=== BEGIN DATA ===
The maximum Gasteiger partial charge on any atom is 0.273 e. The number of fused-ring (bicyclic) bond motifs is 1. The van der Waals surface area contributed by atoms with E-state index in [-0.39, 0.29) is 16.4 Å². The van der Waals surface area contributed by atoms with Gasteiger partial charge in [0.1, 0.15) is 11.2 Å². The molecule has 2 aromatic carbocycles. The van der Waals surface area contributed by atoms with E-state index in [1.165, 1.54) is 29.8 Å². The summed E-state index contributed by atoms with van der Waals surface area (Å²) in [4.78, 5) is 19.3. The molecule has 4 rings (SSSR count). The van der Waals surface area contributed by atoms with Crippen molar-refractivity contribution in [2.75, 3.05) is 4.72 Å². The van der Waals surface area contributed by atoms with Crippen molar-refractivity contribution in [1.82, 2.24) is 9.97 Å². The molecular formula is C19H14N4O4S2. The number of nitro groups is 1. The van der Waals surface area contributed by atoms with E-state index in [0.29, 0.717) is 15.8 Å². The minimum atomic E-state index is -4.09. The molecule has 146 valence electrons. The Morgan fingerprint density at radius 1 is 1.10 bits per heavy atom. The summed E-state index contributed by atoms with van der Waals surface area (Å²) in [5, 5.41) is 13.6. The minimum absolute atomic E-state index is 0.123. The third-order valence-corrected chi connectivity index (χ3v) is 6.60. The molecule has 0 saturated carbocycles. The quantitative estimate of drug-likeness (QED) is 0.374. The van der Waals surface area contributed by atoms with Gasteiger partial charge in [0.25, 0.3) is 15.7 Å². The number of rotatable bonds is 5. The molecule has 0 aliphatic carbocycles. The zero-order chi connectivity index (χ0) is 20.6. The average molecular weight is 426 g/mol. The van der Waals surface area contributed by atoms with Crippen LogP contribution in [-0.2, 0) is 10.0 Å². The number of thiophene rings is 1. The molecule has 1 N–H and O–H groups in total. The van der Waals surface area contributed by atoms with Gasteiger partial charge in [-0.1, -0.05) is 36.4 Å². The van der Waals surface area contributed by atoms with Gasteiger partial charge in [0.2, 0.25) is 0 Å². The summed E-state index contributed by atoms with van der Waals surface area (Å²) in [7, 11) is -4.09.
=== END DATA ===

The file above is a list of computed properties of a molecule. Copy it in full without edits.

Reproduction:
The maximum Gasteiger partial charge on any atom is 0.273 e. The number of fused-ring (bicyclic) bond motifs is 1. The van der Waals surface area contributed by atoms with E-state index in [-0.39, 0.29) is 16.4 Å². The van der Waals surface area contributed by atoms with Gasteiger partial charge in [0.1, 0.15) is 11.2 Å². The molecule has 2 aromatic carbocycles. The van der Waals surface area contributed by atoms with E-state index in [1.165, 1.54) is 29.8 Å². The summed E-state index contributed by atoms with van der Waals surface area (Å²) in [4.78, 5) is 19.3. The molecule has 4 rings (SSSR count). The van der Waals surface area contributed by atoms with Crippen molar-refractivity contribution in [2.75, 3.05) is 4.72 Å². The van der Waals surface area contributed by atoms with Crippen molar-refractivity contribution in [1.82, 2.24) is 9.97 Å². The molecular formula is C19H14N4O4S2. The number of nitro groups is 1. The van der Waals surface area contributed by atoms with E-state index in [0.29, 0.717) is 15.8 Å². The minimum atomic E-state index is -4.09. The molecule has 146 valence electrons. The Morgan fingerprint density at radius 1 is 1.10 bits per heavy atom. The summed E-state index contributed by atoms with van der Waals surface area (Å²) in [5, 5.41) is 13.6. The minimum absolute atomic E-state index is 0.123. The third-order valence-corrected chi connectivity index (χ3v) is 6.60. The molecule has 0 saturated carbocycles. The quantitative estimate of drug-likeness (QED) is 0.374. The van der Waals surface area contributed by atoms with Gasteiger partial charge in [0.25, 0.3) is 15.7 Å². The number of rotatable bonds is 5. The molecule has 0 aliphatic carbocycles. The zero-order chi connectivity index (χ0) is 20.6. The average molecular weight is 426 g/mol. The van der Waals surface area contributed by atoms with Crippen LogP contribution in [-0.2, 0) is 10.0 Å². The number of thiophene rings is 1. The molecule has 1 N–H and O–H groups in total. The van der Waals surface area contributed by atoms with Gasteiger partial charge in [-0.1, -0.05) is 36.4 Å². The van der Waals surface area contributed by atoms with Gasteiger partial charge in [0.2, 0.25) is 0 Å². The summed E-state index contributed by atoms with van der Waals surface area (Å²) in [7, 11) is -4.09.